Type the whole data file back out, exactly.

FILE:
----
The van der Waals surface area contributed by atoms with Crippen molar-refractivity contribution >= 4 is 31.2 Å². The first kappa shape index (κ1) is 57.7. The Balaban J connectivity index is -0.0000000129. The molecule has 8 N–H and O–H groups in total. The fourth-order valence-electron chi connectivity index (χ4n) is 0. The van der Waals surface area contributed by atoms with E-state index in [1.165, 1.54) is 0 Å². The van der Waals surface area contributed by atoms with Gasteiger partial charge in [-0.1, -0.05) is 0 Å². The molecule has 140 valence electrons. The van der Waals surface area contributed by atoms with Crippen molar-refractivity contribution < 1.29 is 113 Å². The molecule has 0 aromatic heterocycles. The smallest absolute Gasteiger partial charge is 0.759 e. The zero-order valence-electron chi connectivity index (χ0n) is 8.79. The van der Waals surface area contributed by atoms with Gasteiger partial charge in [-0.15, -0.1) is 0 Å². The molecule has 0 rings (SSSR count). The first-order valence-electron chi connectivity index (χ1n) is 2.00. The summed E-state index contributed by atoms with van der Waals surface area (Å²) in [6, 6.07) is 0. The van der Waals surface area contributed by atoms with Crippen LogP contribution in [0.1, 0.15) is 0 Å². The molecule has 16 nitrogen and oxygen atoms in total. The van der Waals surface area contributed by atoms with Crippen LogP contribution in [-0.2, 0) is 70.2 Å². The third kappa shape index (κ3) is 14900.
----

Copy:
The van der Waals surface area contributed by atoms with Crippen molar-refractivity contribution >= 4 is 31.2 Å². The first kappa shape index (κ1) is 57.7. The Balaban J connectivity index is -0.0000000129. The molecule has 8 N–H and O–H groups in total. The fourth-order valence-electron chi connectivity index (χ4n) is 0. The van der Waals surface area contributed by atoms with E-state index in [1.165, 1.54) is 0 Å². The van der Waals surface area contributed by atoms with Gasteiger partial charge in [-0.1, -0.05) is 0 Å². The molecule has 140 valence electrons. The van der Waals surface area contributed by atoms with Crippen molar-refractivity contribution < 1.29 is 113 Å². The molecule has 0 aromatic heterocycles. The smallest absolute Gasteiger partial charge is 0.759 e. The zero-order valence-electron chi connectivity index (χ0n) is 8.79. The van der Waals surface area contributed by atoms with Gasteiger partial charge in [-0.15, -0.1) is 0 Å². The molecule has 0 rings (SSSR count). The first-order valence-electron chi connectivity index (χ1n) is 2.00. The summed E-state index contributed by atoms with van der Waals surface area (Å²) in [6, 6.07) is 0. The van der Waals surface area contributed by atoms with Crippen LogP contribution in [0.1, 0.15) is 0 Å². The molecule has 16 nitrogen and oxygen atoms in total. The van der Waals surface area contributed by atoms with Crippen LogP contribution in [-0.2, 0) is 70.2 Å². The third kappa shape index (κ3) is 14900.